SURPRISE, Ariz. – The Cactus League unbeaten streak continued for the White Sox, as they scored early and often against the Rangers. Here’s a look.
HOME RUN: Conor Gillaspie believes his first hit, a two-run single to left during a six-run third, was “kind of lucky honestly.” But there was nothing lucky about his two-run triple to right during a five-run fourth, giving the new acquisition four RBIs in the victory. Even with Jeff Keppinger sidelined defensively by a sore shoulder, the White Sox look as if they have a competitive situation at third base with Gillaspie and Brent Morel.
“Again, getting him in here and getting him at-bats, that’s the biggest thing right now,” said White Sox manager Robin Ventura of Gillaspie. “He’s a little behind, not getting many at-bats over there. So it’s catching him back up. It’s a good short swing. He’s got a little pop too.”
TRIPLE: Hector Gimenez did a little bit of everything on Tuesday. He knocked out two hits, drove in a run and threw out Elvis Andrus trying to take second on a wild pitch in the first inning. It’s early, but Gimenez looks to have a plus throwing arm, backed up by his 43.1 percent success rate (22-of-51) of throwing out base stealers with Triple-A Charlotte last season.
DOUBLE: When the White Sox acquired Nestor Molina from the Blue Jays for Sergio Santos at the 2011 Winter Meetings, it sounded as if the right-hander could be in the Majors rather quickly i.e. that upcoming 2012 season. Molina instead tried to pitch through elbow pain and had a rough debut campaign with the White Sox in 2012. He took Step 1 to getting back on the right track Tuesday by throwing two scoreless innings.
“I concentrate on throwing strikes,” said Molina through translator and White Sox coach Lino Diaz. “If I do throw strikes early on, I’m going to get a lot of outs.”
SINGLE: Josh Phegley helped complete the scoring with a blast to left in the eighth. Jared Mitchell and Marcus Semien each knocked out another hit, and Zach Stewart fanned three over 1 2/3 innings.
STOLEN BASE: Trayce Thompson actually picked up the White Sox first stolen base of the spring and scored two runs.
CALLED THIRD: After escaping a bases-loaded, two-out situation in his first Cactus League outing, Brian Omogrosso gave up two hits over two scoreless innings. Omogrosso’s most likely big league usage, either at the season’s outset or into 2013, is in long relief.
JUST A BIT OUTSIDE: Santos Rodriguez, who received high marks from pitching coach Don Cooper for the great arm he possesses, struggled in allowing three earned runs on three hits and two walks in just one-third of an inning.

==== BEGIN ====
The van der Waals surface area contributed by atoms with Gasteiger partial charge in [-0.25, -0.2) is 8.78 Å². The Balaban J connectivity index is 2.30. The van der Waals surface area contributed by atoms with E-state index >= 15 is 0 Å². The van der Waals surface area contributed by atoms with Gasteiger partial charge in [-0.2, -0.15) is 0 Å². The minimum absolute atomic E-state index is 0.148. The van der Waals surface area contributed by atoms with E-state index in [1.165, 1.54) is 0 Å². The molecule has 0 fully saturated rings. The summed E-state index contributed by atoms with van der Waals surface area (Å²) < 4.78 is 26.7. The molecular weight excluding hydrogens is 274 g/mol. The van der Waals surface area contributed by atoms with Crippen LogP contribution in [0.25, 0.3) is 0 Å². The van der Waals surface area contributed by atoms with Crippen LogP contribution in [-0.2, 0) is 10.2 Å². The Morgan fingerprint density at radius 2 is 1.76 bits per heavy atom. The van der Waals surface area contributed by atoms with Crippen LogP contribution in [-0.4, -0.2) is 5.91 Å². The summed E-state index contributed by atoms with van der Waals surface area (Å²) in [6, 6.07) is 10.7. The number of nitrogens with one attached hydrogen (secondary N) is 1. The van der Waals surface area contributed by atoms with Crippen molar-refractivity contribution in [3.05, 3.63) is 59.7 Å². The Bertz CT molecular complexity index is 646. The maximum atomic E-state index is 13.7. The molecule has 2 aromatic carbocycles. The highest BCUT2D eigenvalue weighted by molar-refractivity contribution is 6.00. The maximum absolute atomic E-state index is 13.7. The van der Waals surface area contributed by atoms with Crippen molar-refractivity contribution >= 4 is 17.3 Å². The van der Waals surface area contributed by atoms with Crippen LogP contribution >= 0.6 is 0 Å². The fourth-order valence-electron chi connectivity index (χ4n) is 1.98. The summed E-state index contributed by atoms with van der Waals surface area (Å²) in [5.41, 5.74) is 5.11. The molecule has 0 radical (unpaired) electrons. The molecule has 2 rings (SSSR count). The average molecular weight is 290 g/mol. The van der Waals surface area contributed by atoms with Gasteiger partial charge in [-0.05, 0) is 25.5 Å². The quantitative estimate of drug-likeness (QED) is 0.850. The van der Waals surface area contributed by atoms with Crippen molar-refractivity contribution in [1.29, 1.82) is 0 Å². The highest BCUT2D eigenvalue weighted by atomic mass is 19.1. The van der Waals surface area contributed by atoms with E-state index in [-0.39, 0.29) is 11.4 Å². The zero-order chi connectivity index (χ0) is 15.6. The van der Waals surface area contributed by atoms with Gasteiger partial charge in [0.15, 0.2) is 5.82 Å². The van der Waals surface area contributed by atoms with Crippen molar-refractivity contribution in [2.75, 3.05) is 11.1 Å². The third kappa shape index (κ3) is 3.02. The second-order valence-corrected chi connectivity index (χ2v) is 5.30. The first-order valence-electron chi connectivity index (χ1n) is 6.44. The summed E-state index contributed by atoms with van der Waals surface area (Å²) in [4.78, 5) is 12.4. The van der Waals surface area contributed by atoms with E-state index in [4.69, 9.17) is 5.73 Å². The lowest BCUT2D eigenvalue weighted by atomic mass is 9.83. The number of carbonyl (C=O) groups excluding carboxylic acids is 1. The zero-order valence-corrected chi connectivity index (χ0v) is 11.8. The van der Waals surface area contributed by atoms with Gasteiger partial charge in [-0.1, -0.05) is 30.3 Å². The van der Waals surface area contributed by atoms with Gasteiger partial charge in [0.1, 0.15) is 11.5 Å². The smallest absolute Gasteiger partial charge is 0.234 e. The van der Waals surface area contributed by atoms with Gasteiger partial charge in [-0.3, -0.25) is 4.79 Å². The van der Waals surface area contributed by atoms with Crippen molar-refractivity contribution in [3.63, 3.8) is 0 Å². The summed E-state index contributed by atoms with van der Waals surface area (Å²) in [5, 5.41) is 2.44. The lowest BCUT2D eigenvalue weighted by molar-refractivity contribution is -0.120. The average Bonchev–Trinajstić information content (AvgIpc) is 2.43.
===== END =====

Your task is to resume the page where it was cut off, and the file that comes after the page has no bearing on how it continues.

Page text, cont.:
SCOTTSDALE, Ariz. — The Rick Hahn Cactus League era is starting to look just like the Chicago Blackhawks’ NHL record. Three games for the White Sox with Hahn as the new general manager, one win and two ties.
Monday’s deadlock was almost like a victory for the White Sox, who trailed 9-0 after three against the defending World Series champions from San Francisco. But the White Sox scored two in the sixth and seven in the eighth to forge the 9-9 break-even point. Here’s a look.
HOME RUN: It’s commonly believed that the White Sox will go as far as their pitching staff will take them. That statement means relievers as well as starters.
Late-inning relievers Matt Lindstrom, Jesse Crain and Nate Jones and closer Addison Reed combined to throw four innings and allow one hit while striking out five. Not a bad start.
TRIPLE: Brent Morel came into camp brimming with confidence, buoyed by a healthy back and knowledge of the on-field ability he possesses when he’s healthy. Monday’s effort continued to show that not taking Morel could be the White Sox toughest Spring Training decision. Morel lined a solid single to right off of Madison Bumgarner in the first and made a slick catch on Angel Pagan’s line drive in the bottom of the frame. Morel’s back also survived what has been described as a fairly hard infield at Scottsdale Stadium,
DOUBLE: This comeback was brought to White Sox fans by the organization’s Minor League system, albeit against Giants’ Minor Leaguers. Keenyn Walker and Josh Phegley had big hits in the seven-run eighth, setting up Seth Loman’s game-tying three-run clout off of Brett Bochy.
SINGLE: Paul Konerko knocked out two hits in three at-bats. Jared Mitchell tripled home two runs.
STOLEN BASE: Ok, Loman just turned 27 and has next to no chance to break camp with the White Sox. But give the young first baseman credit for his prodigious power. He has two homers in three games, and they’ve traveled an approximate combined distance of 900 feet. Monday’s blast hit the awning over the fan deck in right, beyond the bullpen.
CALLED THIRD: Neither Hector Santiago nor Andre Rienzo had the afternoon they wanted on the mound. That’s the somewhat bad news because after all, these statistics never make it to the back of baseball cards. It’s all about the work. The good news is they are ready to for their next trip to the mound, which for Rienzo, will be Saturday for Team Brazil in Japan at the World Baseball Classic.
Make it three up, three down for Robin Ventura as White Sox manager in Cactus League competition. Here’s a look at the important factors behind the 10-6 final in favor of Milwaukee at Camelback Ranch Wednesday.
WHAT WENT RIGHT: Jake Peavy felt good.